Bad breath, also called halitosis, can be embarrassing and in some cases may even cause anxiety. Not all bad breath are caused by diseases, some are a product of poor lifestyle choice.
Here are 5 reasons why your breath smells:
You Just Woke
Morning breath is totally normal and here is why it happens: While you’re sleeping peacefully, the bacteria in your mouth are not. They take advantage of the fact that your production of saliva slows way down during sleep—and since your saliva helps “clean” your mouth, your breath might have a bad odour until you brush your teeth the next morning.
Poor Dental Hygiene
If you don’t brush and floss daily, food particles remain in your mouth, causing bad breath. A colorless, sticky film of bacteria (plaque) forms on your teeth. If not brushed away, plaque can irritate your gums and eventually form plaque-filled pockets between your teeth and gums (periodontitis). Your tongue also can trap bacteria that produce odors. Dentures that aren’t cleaned regularly or don’t fit properly can harbor odour causing bacteria and food particles
The Food You Eat
The breakdown of food particles in and around your teeth can increase bacteria and cause a foul odour. Eating certain foods, such as onions, garlic and spices, also can cause bad breath. After you digest these foods, they enter your bloodstream, are carried to your lungs and affect your breath.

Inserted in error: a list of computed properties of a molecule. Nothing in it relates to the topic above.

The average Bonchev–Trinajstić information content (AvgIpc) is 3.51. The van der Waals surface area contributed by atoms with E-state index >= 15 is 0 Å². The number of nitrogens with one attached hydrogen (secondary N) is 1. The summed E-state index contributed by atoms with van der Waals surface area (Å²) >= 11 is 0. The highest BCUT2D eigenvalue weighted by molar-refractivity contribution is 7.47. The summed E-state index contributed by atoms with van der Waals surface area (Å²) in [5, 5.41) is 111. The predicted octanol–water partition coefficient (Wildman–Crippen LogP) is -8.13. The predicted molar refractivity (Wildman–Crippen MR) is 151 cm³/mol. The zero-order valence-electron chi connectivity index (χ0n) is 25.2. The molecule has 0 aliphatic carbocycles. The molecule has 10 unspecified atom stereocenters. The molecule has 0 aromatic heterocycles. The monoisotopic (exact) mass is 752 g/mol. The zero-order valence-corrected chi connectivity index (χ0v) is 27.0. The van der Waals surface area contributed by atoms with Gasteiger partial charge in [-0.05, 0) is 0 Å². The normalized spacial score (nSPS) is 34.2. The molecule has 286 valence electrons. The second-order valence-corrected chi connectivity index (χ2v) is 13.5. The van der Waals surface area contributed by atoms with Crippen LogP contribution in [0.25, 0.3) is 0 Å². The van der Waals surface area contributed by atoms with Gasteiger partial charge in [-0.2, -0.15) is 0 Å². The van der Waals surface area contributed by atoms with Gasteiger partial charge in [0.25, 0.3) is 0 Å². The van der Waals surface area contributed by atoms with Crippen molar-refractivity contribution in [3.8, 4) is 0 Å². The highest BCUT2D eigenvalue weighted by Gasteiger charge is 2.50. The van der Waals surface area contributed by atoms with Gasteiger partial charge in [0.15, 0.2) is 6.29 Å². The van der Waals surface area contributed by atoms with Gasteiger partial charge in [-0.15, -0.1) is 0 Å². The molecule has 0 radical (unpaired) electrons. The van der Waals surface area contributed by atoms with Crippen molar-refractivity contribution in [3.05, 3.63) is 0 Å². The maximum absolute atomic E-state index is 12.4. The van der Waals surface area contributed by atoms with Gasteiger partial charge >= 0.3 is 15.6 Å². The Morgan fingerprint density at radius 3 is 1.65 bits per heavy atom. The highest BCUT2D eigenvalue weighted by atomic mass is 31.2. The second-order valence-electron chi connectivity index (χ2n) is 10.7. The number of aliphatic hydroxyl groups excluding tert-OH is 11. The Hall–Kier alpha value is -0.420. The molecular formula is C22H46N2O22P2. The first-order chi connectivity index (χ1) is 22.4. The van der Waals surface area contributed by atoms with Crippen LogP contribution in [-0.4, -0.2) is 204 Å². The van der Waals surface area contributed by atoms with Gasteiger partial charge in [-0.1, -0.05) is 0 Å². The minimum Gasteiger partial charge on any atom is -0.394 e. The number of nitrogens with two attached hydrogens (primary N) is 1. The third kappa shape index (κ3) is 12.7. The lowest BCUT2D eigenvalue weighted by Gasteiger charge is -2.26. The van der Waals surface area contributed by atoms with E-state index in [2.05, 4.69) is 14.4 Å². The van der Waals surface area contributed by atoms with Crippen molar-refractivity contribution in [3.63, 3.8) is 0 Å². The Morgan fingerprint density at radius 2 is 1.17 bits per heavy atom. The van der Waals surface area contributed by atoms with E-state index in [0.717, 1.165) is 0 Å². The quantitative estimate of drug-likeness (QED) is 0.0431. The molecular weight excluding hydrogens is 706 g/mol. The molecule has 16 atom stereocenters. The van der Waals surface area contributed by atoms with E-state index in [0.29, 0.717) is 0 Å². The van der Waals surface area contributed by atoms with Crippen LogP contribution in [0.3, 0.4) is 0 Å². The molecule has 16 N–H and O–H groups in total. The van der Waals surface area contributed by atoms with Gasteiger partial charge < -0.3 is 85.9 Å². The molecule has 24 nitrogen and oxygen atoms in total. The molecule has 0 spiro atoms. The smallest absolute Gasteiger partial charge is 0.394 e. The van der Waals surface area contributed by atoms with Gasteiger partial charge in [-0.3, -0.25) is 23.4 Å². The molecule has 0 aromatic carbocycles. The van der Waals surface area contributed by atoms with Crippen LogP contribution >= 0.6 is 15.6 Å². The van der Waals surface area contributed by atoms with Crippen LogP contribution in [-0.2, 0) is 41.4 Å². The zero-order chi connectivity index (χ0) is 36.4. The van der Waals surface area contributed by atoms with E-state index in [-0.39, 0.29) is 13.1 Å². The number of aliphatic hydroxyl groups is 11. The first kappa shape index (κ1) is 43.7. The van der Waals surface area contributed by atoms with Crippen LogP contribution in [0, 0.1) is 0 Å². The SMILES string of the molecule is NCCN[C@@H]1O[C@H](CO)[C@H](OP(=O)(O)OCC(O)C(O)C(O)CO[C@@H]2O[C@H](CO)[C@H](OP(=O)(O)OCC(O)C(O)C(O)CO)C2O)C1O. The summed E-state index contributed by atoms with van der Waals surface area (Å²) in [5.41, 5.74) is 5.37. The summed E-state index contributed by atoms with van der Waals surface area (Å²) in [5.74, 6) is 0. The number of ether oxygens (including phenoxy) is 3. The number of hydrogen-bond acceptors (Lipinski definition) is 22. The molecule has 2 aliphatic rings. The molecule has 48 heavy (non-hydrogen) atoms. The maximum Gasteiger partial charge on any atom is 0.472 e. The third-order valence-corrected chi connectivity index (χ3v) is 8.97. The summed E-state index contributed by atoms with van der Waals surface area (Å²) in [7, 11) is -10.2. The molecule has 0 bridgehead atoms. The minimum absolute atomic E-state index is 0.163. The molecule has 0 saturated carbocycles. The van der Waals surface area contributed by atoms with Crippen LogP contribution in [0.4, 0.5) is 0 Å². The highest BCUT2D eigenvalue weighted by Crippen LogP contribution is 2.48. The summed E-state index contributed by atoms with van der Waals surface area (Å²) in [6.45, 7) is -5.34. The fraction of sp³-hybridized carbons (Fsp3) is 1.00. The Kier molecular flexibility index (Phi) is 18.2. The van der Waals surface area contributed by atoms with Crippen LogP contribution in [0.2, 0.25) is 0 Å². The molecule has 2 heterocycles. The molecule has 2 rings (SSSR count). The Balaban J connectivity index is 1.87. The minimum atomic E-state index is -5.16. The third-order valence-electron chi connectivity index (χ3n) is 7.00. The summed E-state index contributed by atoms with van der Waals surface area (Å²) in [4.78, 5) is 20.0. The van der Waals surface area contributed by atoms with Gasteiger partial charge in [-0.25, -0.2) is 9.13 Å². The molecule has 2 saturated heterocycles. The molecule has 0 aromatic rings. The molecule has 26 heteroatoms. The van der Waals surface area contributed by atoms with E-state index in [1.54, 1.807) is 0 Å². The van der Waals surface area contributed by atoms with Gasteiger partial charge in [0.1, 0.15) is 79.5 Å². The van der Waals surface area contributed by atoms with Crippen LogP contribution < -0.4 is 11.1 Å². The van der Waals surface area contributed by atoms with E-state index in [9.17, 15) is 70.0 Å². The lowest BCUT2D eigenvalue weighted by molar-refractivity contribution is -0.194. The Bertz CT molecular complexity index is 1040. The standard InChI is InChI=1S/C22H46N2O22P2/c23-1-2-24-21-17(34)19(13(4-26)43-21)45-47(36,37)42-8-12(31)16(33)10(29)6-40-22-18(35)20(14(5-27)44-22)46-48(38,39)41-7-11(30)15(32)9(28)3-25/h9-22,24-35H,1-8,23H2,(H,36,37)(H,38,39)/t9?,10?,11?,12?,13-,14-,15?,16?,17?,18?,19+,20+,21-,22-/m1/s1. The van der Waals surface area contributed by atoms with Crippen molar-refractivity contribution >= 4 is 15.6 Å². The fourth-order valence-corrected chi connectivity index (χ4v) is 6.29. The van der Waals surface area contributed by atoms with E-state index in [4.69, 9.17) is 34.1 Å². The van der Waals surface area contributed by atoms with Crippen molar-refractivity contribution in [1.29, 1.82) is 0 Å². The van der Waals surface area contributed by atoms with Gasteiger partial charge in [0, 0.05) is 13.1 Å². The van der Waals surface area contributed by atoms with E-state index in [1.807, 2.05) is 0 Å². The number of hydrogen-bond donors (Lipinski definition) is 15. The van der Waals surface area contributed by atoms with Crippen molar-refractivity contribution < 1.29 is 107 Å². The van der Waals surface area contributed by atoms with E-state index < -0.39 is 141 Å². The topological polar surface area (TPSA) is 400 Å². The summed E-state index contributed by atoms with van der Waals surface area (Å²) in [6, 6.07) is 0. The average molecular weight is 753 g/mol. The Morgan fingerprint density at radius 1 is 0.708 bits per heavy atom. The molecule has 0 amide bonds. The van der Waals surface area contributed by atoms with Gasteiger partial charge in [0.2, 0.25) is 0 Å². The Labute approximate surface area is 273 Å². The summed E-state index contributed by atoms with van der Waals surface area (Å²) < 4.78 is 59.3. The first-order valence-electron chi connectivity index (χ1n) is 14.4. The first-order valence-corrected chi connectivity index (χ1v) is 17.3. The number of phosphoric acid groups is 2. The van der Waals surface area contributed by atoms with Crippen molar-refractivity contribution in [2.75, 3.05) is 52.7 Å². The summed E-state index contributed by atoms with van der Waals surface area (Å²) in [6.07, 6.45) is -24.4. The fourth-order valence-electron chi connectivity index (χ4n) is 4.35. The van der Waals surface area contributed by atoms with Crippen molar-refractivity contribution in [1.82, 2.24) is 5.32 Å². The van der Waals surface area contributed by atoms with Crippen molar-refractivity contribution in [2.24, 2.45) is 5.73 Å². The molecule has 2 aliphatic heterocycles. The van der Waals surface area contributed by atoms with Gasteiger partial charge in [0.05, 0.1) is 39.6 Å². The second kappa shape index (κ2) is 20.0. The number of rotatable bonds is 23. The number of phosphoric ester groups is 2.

Add halitosis to the list of health conditions that can be caused by cigarettes. Unsurprisingly, smoking not only increases the amount of odour producing compounds in a person’s mouth and lungs, but the habit can also dry out your mouth, leading to lower saliva production, according to a 2004 review by researchers from Hong Kong
You Drink Alcohol
Alcohol lingers on your breath long past last call. In fact, one 2007 study by researchers from Israel found that drinking alcohol was linked to increased rates of halitosis—and this, despite the fact that their subjects had fasted for 12 hours overnight and were also allowed to brush their teeth in the morning.
The study authors suspect that not only does booze dry out a person’s mouth, but that a certain odor is triggered when the body metabolizes alcohol.